The presets and templates alone are worth the upgrade price.
  7. mikomi

    mikomi New Member

    Thanks guys. I would like of course in an ideal world to take advantage of the latest bells and whistles in 9 but I wasn't even aware it was possible to upgrade from 5.5 to 9. Where can I get that? Also if I'm going to go the mac route it's going to be hack not mac for obvious reasons...not the least of which that I can build a hackintosh for £300/$500. Thanks.
  8. JuanTahnahmahrah

    JuanTahnahmahrah Senior member

    You can upgrade from as far back as either 5.5 Gold or Platinum, but you need the Emagic dongle. Hang onto the dongle, it is required whenever you install -- although I have read you can use your new serial number if you do a reinstall. Do a search on the web for the upgrade, prices vary, there are discounts. Full retail is $199.
  9. djstkora

    djstkora New Member

    Hey, Juan,

    I was asking about these memory problems, and I got the answer that I need to limit my Windows maxram. But, what's a "history" file? Do you mean the Logic Trash? Or?

  10. djstkora

    djstkora New Member

    On the topic,

    I'm successfully running Logic 5.5 on an HP Core2Duo laptop, with 2G ram, and Windows XP. Only minor setbacks (actually, memory problems, which do not influence the general operation of the program, and can be avoided). But there were also problems with USB controllers, in that Logic loses input. But this may not be related to Logic itself.

    If only we could have something like Atari laptops with MIDI built-in. Where did Atari computers dissapear? All this software started there. And now all these compatibilities and stuff. They should get back into business, seriously.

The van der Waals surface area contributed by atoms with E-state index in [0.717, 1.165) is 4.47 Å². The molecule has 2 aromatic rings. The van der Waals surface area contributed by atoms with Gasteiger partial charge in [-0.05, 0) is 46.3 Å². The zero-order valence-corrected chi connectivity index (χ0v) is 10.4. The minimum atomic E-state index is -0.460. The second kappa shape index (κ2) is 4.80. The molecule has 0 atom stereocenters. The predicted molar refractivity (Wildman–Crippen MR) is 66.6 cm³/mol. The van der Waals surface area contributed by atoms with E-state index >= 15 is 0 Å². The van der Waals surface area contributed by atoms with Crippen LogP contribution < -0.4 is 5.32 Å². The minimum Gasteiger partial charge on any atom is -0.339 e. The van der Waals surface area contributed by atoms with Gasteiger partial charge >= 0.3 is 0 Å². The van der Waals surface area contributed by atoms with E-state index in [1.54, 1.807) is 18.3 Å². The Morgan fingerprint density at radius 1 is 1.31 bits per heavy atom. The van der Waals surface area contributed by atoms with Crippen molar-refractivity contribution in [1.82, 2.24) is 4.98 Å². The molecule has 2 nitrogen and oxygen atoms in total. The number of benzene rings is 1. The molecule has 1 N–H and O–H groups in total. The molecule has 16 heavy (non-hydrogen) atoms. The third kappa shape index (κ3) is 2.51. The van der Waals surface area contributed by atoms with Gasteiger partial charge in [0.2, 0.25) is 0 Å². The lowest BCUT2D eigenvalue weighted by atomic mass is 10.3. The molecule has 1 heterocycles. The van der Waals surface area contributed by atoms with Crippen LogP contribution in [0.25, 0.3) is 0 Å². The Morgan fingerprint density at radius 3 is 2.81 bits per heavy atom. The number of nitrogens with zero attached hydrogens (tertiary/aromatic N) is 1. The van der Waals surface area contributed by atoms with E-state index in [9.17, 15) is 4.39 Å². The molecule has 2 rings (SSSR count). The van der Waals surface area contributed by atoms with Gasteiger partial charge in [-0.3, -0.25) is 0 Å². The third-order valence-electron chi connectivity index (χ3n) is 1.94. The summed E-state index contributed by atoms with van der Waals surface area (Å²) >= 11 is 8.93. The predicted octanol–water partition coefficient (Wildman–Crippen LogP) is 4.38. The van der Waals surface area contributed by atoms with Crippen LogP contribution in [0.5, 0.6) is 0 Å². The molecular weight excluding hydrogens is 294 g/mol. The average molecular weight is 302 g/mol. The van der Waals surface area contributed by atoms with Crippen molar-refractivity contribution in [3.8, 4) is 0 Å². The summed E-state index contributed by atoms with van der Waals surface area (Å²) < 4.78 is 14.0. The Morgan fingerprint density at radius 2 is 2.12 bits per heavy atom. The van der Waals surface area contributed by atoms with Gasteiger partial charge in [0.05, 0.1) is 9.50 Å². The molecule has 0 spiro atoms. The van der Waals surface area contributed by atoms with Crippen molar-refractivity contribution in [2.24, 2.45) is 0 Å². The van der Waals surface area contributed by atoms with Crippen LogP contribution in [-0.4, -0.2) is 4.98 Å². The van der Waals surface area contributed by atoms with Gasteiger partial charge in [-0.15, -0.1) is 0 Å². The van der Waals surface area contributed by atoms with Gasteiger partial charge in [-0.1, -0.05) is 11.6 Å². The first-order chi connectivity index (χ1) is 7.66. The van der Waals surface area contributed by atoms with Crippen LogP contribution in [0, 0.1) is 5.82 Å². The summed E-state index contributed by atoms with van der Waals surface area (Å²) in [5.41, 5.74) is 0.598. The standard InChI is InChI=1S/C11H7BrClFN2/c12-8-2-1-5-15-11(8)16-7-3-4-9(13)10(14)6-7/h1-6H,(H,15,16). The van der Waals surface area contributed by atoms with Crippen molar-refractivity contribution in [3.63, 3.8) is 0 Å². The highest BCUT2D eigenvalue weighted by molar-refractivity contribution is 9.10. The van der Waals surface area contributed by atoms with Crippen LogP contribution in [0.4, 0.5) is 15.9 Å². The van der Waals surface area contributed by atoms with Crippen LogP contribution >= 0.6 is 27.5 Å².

11. JuanTahnahmahrah

    JuanTahnahmahrah Senior member

    Atari, Commodore 64, Sinclair are in PC heaven. But I still have an Apple IIe with a Z80 card: $2,499 if you are interested. I can throw in an extra external 5-1/4 inch floppy for $50...

    Logic keeps track of your edits. There is a pull-down menu where you can revert your changes...you can also "delete" your [undo] history file. Not sure if it remains a problem with L9, but my son ran into it repeatedly with Logic 8: he had to delete the undo history after every three undo tags...but his template was huge, for full orchestra.

    I remember reading that Logic 5.51 ran better with only 1GB, and actually removed physical memory from my PC (an AMD dual Opteron with 4GB) for a while. But the problem of "out of memory" was resolved by occasionally deleting the [undo] history file.

    [grumpy old guy stops typing on his Mac Mini, sipping coffee and murmuring something in French while his Mac Pro fires up...screen is up before he can set his mug down...]

    In Logic 9's main menu, one can click on <edit> and the top four choices are "Can't undo" "Can't redo" "Undo History" and "Delete Undo History" ...Logic 5.5 indubitably is similar.

    Satisfied Logic users agree, the devil is in the details.